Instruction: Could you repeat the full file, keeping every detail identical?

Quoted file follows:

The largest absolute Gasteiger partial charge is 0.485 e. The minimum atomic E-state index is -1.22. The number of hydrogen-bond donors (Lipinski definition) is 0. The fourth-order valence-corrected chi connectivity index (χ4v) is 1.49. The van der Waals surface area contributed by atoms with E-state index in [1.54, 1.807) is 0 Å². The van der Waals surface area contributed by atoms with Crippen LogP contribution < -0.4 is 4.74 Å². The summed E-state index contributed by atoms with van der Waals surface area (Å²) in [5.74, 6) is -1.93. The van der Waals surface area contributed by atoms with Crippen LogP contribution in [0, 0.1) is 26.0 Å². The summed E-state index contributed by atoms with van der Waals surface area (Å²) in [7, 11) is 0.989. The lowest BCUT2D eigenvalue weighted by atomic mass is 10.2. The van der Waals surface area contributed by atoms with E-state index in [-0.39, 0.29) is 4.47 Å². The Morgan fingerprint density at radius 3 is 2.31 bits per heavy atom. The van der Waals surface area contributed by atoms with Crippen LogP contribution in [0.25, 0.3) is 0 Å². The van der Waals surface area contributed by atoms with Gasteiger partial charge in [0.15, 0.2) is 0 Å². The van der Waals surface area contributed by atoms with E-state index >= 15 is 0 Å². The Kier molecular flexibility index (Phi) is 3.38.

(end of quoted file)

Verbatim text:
The largest absolute Gasteiger partial charge is 0.485 e. The minimum atomic E-state index is -1.22. The number of hydrogen-bond donors (Lipinski definition) is 0. The fourth-order valence-corrected chi connectivity index (χ4v) is 1.49. The van der Waals surface area contributed by atoms with E-state index in [1.54, 1.807) is 0 Å². The van der Waals surface area contributed by atoms with Crippen LogP contribution < -0.4 is 4.74 Å². The summed E-state index contributed by atoms with van der Waals surface area (Å²) in [5.74, 6) is -1.93. The van der Waals surface area contributed by atoms with Crippen LogP contribution in [0, 0.1) is 26.0 Å². The summed E-state index contributed by atoms with van der Waals surface area (Å²) in [7, 11) is 0.989. The lowest BCUT2D eigenvalue weighted by atomic mass is 10.2. The van der Waals surface area contributed by atoms with E-state index in [-0.39, 0.29) is 4.47 Å². The Morgan fingerprint density at radius 3 is 2.31 bits per heavy atom. The van der Waals surface area contributed by atoms with Crippen LogP contribution in [0.25, 0.3) is 0 Å². The van der Waals surface area contributed by atoms with Gasteiger partial charge in [0.15, 0.2) is 0 Å². The van der Waals surface area contributed by atoms with E-state index >= 15 is 0 Å². The Kier molecular flexibility index (Phi) is 3.38.